Is imitation truly a form of flattery? Or can this concept be pushed too far? The Real Thing takes us to China where copies of world architecture abound. An attempted recreation of the Taj Mahal, a Roman inspired basilica, a smaller (slightly leaning) Eiffel tower. An imitation of the Tower Bridge of London. Pyramids.
The point is put forward early when we meet the French creator of the basilica- it seems the French have had a lot to do with this documentary, or the buildings- that the large amount of money spent building the structure could have been used to help feed poorer families? The architect doesn’t agree, and while this point isn’t revisited it does hang over the film as we see more incredible recreations, or simulacra as they are known. The monuments are incredible, but it is hard to forget this accusation, as these creations are far from small. Where that money could have gone, who knows?
What is amazing though is that these monuments bring together communities, whether they are aware of the of the architecture or not. Surrounding the Eiffel Tower simulacra, located in Sky City, is French inspired housing and a community that appreciates the tower as a type of town centre.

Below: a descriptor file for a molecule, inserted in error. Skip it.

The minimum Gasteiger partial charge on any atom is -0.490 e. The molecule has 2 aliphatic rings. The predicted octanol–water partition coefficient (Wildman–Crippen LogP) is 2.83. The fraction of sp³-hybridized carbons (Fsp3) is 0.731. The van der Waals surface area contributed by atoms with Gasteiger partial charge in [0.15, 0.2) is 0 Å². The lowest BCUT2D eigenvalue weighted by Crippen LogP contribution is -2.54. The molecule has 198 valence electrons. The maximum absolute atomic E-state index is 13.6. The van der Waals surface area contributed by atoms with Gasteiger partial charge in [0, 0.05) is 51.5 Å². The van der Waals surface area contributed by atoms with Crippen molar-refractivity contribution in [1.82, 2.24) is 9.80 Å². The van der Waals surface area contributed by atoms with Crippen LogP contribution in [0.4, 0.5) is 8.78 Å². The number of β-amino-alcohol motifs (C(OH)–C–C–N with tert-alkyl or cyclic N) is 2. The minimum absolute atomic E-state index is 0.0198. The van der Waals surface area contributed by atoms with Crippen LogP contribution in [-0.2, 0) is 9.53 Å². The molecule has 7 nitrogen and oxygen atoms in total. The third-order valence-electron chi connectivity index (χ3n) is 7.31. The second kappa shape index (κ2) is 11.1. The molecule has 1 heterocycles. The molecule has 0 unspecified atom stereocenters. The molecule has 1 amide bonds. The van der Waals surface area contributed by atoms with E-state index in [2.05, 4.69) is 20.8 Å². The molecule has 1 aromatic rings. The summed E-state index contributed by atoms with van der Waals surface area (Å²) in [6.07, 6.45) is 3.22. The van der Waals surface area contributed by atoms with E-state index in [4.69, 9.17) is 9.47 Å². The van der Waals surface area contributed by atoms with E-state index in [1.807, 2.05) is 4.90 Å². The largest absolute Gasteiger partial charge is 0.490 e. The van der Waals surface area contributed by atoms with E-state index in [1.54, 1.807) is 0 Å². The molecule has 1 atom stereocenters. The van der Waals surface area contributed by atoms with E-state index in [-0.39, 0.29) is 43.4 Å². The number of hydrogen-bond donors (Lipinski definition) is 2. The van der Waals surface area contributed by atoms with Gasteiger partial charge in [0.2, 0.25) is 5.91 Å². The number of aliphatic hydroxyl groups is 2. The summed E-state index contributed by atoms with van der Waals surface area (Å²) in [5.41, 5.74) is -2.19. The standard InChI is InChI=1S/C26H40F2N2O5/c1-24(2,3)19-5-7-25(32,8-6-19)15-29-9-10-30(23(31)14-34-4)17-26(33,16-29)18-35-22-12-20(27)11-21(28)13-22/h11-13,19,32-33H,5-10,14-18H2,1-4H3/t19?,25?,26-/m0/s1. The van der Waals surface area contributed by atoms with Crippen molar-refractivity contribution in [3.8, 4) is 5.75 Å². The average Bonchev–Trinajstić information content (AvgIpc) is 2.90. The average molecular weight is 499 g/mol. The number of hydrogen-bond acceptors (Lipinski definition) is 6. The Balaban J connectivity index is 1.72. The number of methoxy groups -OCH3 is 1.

Towns near the Tower Bridge simulacra are distinctly British in their design, again creating a community while also giving newly-weds a photo opportunity as if they were in Britain. One quote from a Chinese woman studying the subject gives us food for thought:
“Architecture doesn’t change people. People change architecture.”
Is this plagiarism? The film delves into philosophy as a Frenchman asks can we be in two places at once. Can we be nowhere and somewhere? Are the original creations trademarked? Do they belong to one country, or all of humanity?
Thursday, May 3, 4 PM, TIFF Bell Lightbox
Sunday, May 6, 1:15 PM, TIFF Bell Lightbox